It's legal in Connecticut to carry a killer handgun powerful enough, in the immortal words of Dirty Harry, "to blow yer head clean off." What you can't have on your person or in your car as a private citizen in this state is a (theoretically) non-lethal weapon like a Taser.
Electronic stun guns are classified as "dangerous weapons" under Connecticut law. The law bans anyone from carrying them around, in the same way you can't have a switch blade, brass knuckles or a blackjack in your pocket. The only folks who can legally carry and use them are the cops.
"It doesn't make sense," insists Scott Wilson, president of the Connecticut Citizens Defense League, a non-profit group dedicated to "protecting the unalienable right of all citizens to keep and bear arms." He argues that anyone who is worried about self defense but uncomfortable about carrying a gun should have the option of a less dangerous weapon like a Taser.
A proposal to do just that passed a General Assembly committee back in 2011 but died before reaching a vote in the state House or Senate. Now, the issue looks like it's going to be reloaded for the upcoming 2013 legislative session, which kicks off next month.
"I just think it should be looked at," says state Rep. Joseph Serra, a Middletown Democrat. Serra got interested in the issue because of questions from one of his constituents and asked the legislature's research office to look into the matter.
One interesting item cited in the resulting report is that there may be constitutional problems with a total ban on citizen ownership of stun guns.
The U.S. Supreme Court has never ruled on whether the 2nd Amendment's protection for a person's right to bear arms covers electronic defense weapons. But Michigan's Court of Appeals has.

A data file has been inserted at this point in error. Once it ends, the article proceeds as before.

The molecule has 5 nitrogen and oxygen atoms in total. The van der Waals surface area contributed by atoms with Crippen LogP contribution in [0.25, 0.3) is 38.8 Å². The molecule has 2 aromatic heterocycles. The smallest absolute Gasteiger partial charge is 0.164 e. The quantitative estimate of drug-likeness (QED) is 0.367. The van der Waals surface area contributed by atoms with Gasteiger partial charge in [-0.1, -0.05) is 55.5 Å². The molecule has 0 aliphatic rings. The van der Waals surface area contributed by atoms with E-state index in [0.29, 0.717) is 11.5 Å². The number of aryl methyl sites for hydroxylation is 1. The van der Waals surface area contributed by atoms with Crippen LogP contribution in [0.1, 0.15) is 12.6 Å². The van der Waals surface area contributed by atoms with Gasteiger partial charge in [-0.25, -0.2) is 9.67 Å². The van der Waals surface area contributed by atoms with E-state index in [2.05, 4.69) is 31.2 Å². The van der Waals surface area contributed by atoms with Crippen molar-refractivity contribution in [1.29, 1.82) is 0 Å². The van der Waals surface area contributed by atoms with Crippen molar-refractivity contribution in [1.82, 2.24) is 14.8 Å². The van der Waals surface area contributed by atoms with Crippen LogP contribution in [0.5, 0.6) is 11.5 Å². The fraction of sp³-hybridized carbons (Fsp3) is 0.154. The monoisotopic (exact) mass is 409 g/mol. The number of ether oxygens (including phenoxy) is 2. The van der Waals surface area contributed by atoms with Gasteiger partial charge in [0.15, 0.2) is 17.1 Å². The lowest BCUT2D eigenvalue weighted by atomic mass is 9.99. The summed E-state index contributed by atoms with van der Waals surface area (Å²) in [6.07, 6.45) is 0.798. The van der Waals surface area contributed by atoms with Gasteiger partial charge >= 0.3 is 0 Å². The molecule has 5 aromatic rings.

In a decision handed down in June of this year, the Michigan court found that a total ban on stun guns would violate both Michigan's state constitution and the U.S. Constitution. The Michigan decision rejected state officials' claims that stun guns were too dangerous, logically pointing out that they certainly weren't as lethal as firearms.
Of course, a decision by a state court outside Connecticut doesn't mean squat here. But it does raise the possibility of a similar challenge here.
The General Assembly added stun guns to the list of "dangerous weapons" back in 1986 and banned anyone from carrying them in 1999. Lawlor, a former co-chairman of the legislature's Judiciary Committee, says that was originally done at the request of Connecticut's law enforcement community.
All that happened before the development of sophisticated 50,000-watt electronic weapons like the Taser, which is now being used by virtually every police department in Connecticut.
Taser International Inc., which makes the most popular and widely used stun gun in the U.S., says more than 375,000 of its electronic weapons have been sold to law enforcement agencies since 1998. Nationally, according to the manufacturer, more than 181,000 of its stun guns have been bought by private individuals in the past 18 years.
Cops all across the country are now using their stun guns with almost frightening regularity and there are growing fears that these electronic weapons may not be as "nonlethal" as many claim.
At least 11 people have died in Connecticut since 2005 following police Taser incidents. In none of those cases has the cause of death been listed as being caused by cops' use of their stun guns. Police critics argue there is convincing evidence that stun guns can kill when used improperly, and that cops are far too frequently using Tasers when they shouldn't – claims rejected by most law enforcement experts and the manufacturer of Tasers.
Lawlor shrugs off claims that Tasers or other electronic weapons might be safer than guns in the hands of private citizens. "It depends on what you mean by safer," he says.
"As we've come to find out, [electronic weapons] can be very dangerous," according to Lawlor, referring to the deaths linked to Taser incidents involving "highly trained police."
"It seems not to be a great idea for people to carry around Tasers," he insists.
One major problem, according to Lawlor, is that there is a lot of very specific law about when a firearm can legally be used in self defense, but none at all concerning when you could use a stun gun.
In order to legally use a firearm in defense, a person must feel his or her life "is in imminent danger," says Lawlor. And even then, if at all possible, that person must attempt to retreat before using deadly force against someone else.